LONDON: Copper prices sank on Monday as the market fretted over surpluses of the industrial metal, rising stocks, poor demand prospects in top consumer China and a firmer dollar.
Benchmark copper on the London Metal Exchange (LME) had fallen 1% to $8,485 a tonne by 1601 GMT. Traders said selling picked up momentum after the New York market opened.
Data from the International Copper Study Group showed there was a market surplus of 287,000 tonnes in the January-May period.
“Buying enthusiasm for copper has been muted by the fact that there is quite a bit of copper on the market right now,” said Edward Meir, an analyst who provides research for brokerage firm Marex.
“We expect a lower dollar and falling US rates … to help the upside, as could rising mining costs and ongoing labour issues. However, we are still not seeing much demand out of China or the rest of the manufacturing world for that matter.”
The Yangshan copper premium, which indicates demand for Chinese copper imports, fell last week to $29 a tonne, the lowest since May 18. It was last at $31.50, down 40% over the past month.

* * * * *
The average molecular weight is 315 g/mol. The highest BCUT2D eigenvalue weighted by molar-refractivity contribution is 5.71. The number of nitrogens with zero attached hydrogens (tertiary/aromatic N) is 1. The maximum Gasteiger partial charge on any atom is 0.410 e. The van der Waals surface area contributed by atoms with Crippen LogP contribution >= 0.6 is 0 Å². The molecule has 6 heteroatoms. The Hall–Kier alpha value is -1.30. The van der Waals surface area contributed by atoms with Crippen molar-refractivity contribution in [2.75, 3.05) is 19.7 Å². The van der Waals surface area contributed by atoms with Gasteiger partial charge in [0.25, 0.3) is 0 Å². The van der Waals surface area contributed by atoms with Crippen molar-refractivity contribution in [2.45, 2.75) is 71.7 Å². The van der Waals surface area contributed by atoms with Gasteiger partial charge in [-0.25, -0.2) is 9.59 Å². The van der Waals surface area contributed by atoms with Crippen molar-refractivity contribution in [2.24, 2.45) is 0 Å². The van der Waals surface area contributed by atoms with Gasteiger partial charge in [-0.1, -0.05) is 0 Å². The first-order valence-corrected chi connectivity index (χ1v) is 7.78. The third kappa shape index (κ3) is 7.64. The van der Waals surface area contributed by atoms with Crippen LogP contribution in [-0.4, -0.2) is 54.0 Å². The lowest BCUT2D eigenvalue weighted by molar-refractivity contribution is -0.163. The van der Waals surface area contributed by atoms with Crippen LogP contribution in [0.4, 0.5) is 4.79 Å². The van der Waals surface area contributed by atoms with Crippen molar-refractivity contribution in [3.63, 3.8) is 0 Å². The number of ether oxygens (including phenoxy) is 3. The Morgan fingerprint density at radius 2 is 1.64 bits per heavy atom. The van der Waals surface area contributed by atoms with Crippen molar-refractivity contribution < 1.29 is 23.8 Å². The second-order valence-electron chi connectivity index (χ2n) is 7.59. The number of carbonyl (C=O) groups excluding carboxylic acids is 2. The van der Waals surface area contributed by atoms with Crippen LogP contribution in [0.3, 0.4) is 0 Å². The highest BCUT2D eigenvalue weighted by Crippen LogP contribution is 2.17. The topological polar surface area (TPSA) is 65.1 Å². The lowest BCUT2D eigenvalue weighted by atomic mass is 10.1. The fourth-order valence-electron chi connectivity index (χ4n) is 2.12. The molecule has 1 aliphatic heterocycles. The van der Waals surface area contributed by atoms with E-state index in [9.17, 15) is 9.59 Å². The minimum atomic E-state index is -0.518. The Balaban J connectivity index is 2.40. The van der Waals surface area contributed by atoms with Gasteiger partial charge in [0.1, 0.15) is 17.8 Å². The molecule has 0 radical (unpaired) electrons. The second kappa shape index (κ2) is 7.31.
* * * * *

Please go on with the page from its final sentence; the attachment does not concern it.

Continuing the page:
Copper supplies are expected to improve in August as many smelters resume production after summer maintenance and because of the opportunity to reap increased profit thanks to high treatment and refining charges for copper concentrate processing.
Copper inventories in LME-approved warehouses are up nearly 50% since July 12 at 79,325 tonnes.
On the technical front, the upside barrier for copper is around $8,455, where the 21, 100 and 200-day moving averages are converging.
Clues to the direction of the dollar are expected on Thursday with inflation data that could influence the US Federal Reserve’s monetary policy decisions.
However, Monday’s strengthening of the US currency, which makes dollar-denominated commodities more expensive for holders of other currencies, weighed on industrial metals overall.